Ashley Rawlins is a Doctor of Physical Therapy. She has advanced certification in the treatment of Pelvic Health and Obstetric Health (CAPP-Pelvic, CAPP-OB). She specializes in the treatment of pelvic floor muscle dysfunctions including pelvic pain, sexual dysfunction, pregnancy related pain, postpartum recovery, and bowel and bladder dysfunction. She is a practicing clinician, educator, and author in the field of women's health physiotherapy.

She has taught courses on women’s health physical therapy to physical therapy students in Dallas, has provided education to groups throughout the community, as well as assisting in teaching continued education courses to physical therapists across the nation.

During the interview we discuss the myriad of ways that pelvic health physical therapists (PHPT) can improve quality of life for individuals experiencing pelvic floor dysfunction. We discuss the range of conditions that PHPTs treat, how many conditions that are considered “common” are not normal, several neurologic conditions that can benefit from PHPT and how physical therapists can play an important role in pre and postnatal care.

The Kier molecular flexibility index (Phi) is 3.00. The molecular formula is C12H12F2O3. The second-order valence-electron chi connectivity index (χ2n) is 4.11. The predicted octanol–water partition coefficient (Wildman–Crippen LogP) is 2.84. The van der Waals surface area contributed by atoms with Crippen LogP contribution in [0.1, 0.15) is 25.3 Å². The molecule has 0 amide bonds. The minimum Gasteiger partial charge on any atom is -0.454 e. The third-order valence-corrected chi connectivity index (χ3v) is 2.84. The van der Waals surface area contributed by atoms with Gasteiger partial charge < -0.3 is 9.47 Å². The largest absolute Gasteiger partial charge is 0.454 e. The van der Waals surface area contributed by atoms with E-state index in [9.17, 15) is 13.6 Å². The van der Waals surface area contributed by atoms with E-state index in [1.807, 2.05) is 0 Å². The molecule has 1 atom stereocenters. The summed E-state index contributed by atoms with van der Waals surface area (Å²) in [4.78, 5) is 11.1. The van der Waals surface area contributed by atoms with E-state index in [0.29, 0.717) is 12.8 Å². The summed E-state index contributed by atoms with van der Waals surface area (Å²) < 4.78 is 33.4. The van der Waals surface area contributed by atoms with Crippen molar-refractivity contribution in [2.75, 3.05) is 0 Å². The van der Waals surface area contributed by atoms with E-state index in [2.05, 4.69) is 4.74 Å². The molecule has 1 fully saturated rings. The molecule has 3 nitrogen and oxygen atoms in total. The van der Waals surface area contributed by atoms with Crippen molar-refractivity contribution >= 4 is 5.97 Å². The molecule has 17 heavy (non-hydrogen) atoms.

Ashley is the owner of Inspire Pelvic Health, LLC in Dallas Texas

Show Notes 
-Pelvic health includes anyone with a pelvis and a pelvic floor

-There are multiple ways for PTs to get advanced training in pelvic and obstetric health
     -CAPP-Pelvic and CAPP-OB provided by the  American Physical Therapy Association